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Ancient Mariners: Horseshoe Crabs in the Lens and Labs

Date of event 24th October 2023

Congratulations to Laurent Ballesta for winning the prestigious portfolio award at the 2023 Wildlife Photographer of the Year competition with his captivating photograph titled 'The Golden Horseshoe.'

This remarkable image showcases a tri-spine horseshoe crab gracefully moving across the mud, its golden protective carapace concealing 12 appendages. Above the horseshoe crab, a trio of juvenile golden trevallies hover, ready to seize edible morsels churned up by its passage. Laurent Ballesta, a marine biologist and photographer from France, ventured to the protected waters of Pangatalan Island in the Philippines to capture this mesmerizing scene. His dedication to exploring the oceans and portraying their wonders through art has led to numerous scientific expeditions, resulting in unprecedented images.

The tri-spine horseshoe crab, a species that has endured for over 100 million years, faces challenges such as habitat destruction and overfishing for both food and its blood, which is used in vaccine development. However, in the protected waters of Pangatalan Island, there is a glimmer of hope for its survival. (Photograph: Laurent Ballesta/2023 Wildlife Photographer of the Year)[1]

In the world of science and pharmaceutical testing, horseshoe crabs have played a pivotal role for the past four decades. Their importance lies in their hemolymph, which contains a clottable protein known as 'factor C.' This protein serves as a crucial component in the Limulus amebocyte lysate (LAL) reagent used for endotoxin testing of medical products and devices. Unfortunately, the extensive use of horseshoe crabs in the pharmaceutical testing industry has led to a concerning decline in global populations.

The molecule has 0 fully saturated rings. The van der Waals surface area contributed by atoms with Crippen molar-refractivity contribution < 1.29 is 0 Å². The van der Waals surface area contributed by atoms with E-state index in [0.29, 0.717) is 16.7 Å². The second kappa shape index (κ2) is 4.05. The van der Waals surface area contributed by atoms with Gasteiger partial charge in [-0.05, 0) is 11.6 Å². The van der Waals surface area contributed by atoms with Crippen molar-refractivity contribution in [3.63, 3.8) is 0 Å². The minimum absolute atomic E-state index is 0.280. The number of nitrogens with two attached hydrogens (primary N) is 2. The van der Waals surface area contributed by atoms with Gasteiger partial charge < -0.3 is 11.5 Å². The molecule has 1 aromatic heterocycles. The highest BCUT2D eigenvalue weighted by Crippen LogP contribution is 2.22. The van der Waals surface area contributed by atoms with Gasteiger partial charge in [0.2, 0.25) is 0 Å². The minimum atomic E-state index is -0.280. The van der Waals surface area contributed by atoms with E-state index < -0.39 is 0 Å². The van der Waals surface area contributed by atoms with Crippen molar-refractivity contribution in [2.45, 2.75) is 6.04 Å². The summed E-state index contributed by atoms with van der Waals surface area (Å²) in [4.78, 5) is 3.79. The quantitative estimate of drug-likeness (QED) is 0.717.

However, there is hope on the horizon. Recent developments have led to the creation of a synthetic alternative to 'factor C' called recombinant factor C (rFC). This groundbreaking innovation has the potential to reduce the need to bleed horseshoe crabs by as much as 90%.[2] Cloned from the horseshoe crab's 'factor C,' rFC can be easily reproduced in the laboratory, drastically reducing the demand for crab blood. This represents a significant leap forward in horseshoe crab conservation efforts, offering the possibility of restoring their populations to healthy levels.

"As scientists at Wickham Micro LTD, we see the development of recombinant factor C as a beacon of hope for horseshoe crab conservation. This synthetic alternative not only benefits our industry but also contributes significantly to the protection of these ancient creatures and the preservation of their delicate ecosystems." - Kate MacGregor Lead Scientist

[2] https://www.theguardian.com/environment/gallery/2023/oct/11/2023-wildlife-photographer-of-the-year-winners-in-pictures

[2][Reference: Maloney, T., Phelan, R., and Simmons, N. (2018). Saving the horseshoe crab: A synthetic alternative to horseshoe crab blood for endotoxin detection. PLOS Biology, 16(10), p.e2006607. doi:https://doi.org/10.1371/journal.pbio.2006607]


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